What were the short term consequences of the Appointment of Hitler as Chancellor
President Hindenburg appointed Hitler Chancellor of coalition government on The 30th January 1933. Shortly after, the first cracks began to show in the foundations of this new leadership, as after the death of President Hindenburg, Hitler combined the posts of president and chancellor. Given the fact that he was also commander-in-chief of the armed services he became the sole leader of the German country, represented by the quote “one people, one empire, one leader”.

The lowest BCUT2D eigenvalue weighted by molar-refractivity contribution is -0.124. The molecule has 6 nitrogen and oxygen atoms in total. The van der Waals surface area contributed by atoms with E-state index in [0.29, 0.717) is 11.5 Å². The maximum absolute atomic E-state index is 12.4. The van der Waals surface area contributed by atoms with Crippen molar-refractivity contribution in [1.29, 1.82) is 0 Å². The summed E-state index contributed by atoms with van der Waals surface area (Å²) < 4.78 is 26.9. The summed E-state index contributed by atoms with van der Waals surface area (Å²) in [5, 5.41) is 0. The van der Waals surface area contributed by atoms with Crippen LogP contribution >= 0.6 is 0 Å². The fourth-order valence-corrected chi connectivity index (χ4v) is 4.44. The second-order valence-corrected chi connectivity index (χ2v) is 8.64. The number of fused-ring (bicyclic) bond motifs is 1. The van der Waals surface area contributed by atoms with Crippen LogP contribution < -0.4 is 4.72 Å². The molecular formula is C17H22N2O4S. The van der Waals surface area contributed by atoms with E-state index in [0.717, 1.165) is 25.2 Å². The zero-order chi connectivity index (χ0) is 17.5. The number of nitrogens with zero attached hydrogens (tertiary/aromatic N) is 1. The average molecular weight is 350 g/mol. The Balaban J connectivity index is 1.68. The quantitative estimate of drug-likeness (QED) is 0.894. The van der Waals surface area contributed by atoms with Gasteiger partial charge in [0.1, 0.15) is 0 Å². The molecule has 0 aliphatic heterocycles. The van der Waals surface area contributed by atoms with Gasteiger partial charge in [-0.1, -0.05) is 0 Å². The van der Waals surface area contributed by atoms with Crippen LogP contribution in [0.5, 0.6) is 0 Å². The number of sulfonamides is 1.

After being appointed as Chancellor, Adolf Hitler asked President von Hindenburg to dissolve the Reichstag, as he felt it was unnecessary and would get in the way of his visions for Germany in the future. Therefore he wrote ‘The Enabling Act’, which would effectively give him the power of a dictator, as it would grant him the authority to enact laws without the consent of the Reichstag for four whole years. Although Hindenburg was not completely convinced, he held a ‘general election’ on March 5 1933. However 6 days prior to the election and not by chance the Reichstag was set on fire by a man named Marinus van der Lubbe, who was involved in communist connections. However there is little to link him to the crime, especially as it was later found that he was three-quarters blind and a pyromaniac (person who has an inner compulsion to start fires). Yet at the time the Nazi’s used this to their advantage and as propaganda against the Communist party, describing it as a communist revolution. This shook the German civilians and gained more support for Hitler and the Nazi Party. Only leading to the emergency ‘Reichstag Fire’ decree, which suspended civil rights and gave the government the power to control newspapers and arrest anyone they wanted, without a given reason. Many historians believe that this was one of the single acts, which led to the one party system, as the Nazis took advantage of this new liberty and the...
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